Ask questions like:
What do you spend the most time doing?
What stresses you out day to day?
What would make your easier?
Etc etc etc…
Find questions like these and really understand moms (typically moms and not dads will drive these types of decisions). Understand the issues and challenges they struggle with.
Is it time for themselves? Time to exercise? Finding a babysitter? Finding a reliable babysitter?
What is it?
They often won’t know themselves. Most people cannot tell you what they need, only what they don’t want or want to get rid of. Interpret these responses. Dig deeper. Just beneath the surface is where the real gems lie.
The key to a solid startup is solving a big pain for a big enough market. Find the issues a good number of customers struggle with and go from there.
Each new round of customer questioning should dig deeper and test new assumptions. Based on what you learn, update your assumptions.
An example of assumptions:
And so on and so forth… until it is solves the pain point and people would pay for it.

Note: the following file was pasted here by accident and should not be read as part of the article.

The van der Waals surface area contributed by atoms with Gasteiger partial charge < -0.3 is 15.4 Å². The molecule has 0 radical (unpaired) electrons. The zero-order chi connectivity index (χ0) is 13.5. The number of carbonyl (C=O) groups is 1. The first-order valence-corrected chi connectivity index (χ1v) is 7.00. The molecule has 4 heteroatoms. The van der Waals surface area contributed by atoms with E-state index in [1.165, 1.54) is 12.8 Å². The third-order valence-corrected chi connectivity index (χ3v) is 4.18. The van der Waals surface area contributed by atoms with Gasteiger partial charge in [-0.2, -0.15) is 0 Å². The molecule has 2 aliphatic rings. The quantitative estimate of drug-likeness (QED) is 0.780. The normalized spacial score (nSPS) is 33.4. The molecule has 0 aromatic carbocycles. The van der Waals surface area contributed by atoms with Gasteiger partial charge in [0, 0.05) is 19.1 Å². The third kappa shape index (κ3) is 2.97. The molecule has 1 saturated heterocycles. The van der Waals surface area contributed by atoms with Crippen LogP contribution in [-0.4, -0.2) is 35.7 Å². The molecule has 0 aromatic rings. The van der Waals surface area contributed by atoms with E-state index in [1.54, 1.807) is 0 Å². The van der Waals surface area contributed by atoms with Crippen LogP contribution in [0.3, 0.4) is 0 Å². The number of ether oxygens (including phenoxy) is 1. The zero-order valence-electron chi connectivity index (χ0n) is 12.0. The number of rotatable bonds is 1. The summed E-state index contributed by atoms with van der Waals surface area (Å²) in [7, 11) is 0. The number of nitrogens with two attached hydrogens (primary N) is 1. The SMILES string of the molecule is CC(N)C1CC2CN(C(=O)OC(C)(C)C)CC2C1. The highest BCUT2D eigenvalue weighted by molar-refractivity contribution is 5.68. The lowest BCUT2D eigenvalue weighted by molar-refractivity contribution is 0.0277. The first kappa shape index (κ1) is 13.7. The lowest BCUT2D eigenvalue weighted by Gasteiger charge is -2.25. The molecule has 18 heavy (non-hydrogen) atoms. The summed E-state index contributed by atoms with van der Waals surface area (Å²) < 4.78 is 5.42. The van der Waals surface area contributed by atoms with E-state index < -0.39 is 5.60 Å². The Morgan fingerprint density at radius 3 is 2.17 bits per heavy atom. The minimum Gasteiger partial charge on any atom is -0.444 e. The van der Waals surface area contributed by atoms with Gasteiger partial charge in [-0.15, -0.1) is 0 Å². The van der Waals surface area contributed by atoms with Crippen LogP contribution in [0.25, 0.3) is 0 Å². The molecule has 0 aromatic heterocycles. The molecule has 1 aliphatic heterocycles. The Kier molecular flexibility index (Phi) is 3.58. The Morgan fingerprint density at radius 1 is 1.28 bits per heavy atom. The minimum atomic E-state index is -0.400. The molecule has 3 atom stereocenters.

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Your product or service shouldn’t be perfect when customers first get their hands on it. Demo with customers for feedback as your ideas are refined.
This shortcuts the traditional build it and debug it phases by getting hands on feedback.
But eventually you need to beta test.
Once the product is functional enough (how robust depends on your target customer), setup a private beta. This is easy with friends and family but you should go beyond your personal network to make sure the feedback is unbiased.
If you can get pre-sales that is much better. For B2B companies, focus on startup (typically early adopters) to test functionality. They don’t care about usability and aesthetics nearly as much as bigger players.
The more down to earth your target customer, the earlier you can get away with launching the product. This is generally proportional to the pricepoint.
Overdoing your launch can be catastrophic. Launching a shitty product is never good for your brand.
Early access beta allows you to quickly work with early adopters to test the product, value and functionality to make the service as useful as possible. Collect honest feedback as often as possible and work closely with your testers to improve the product.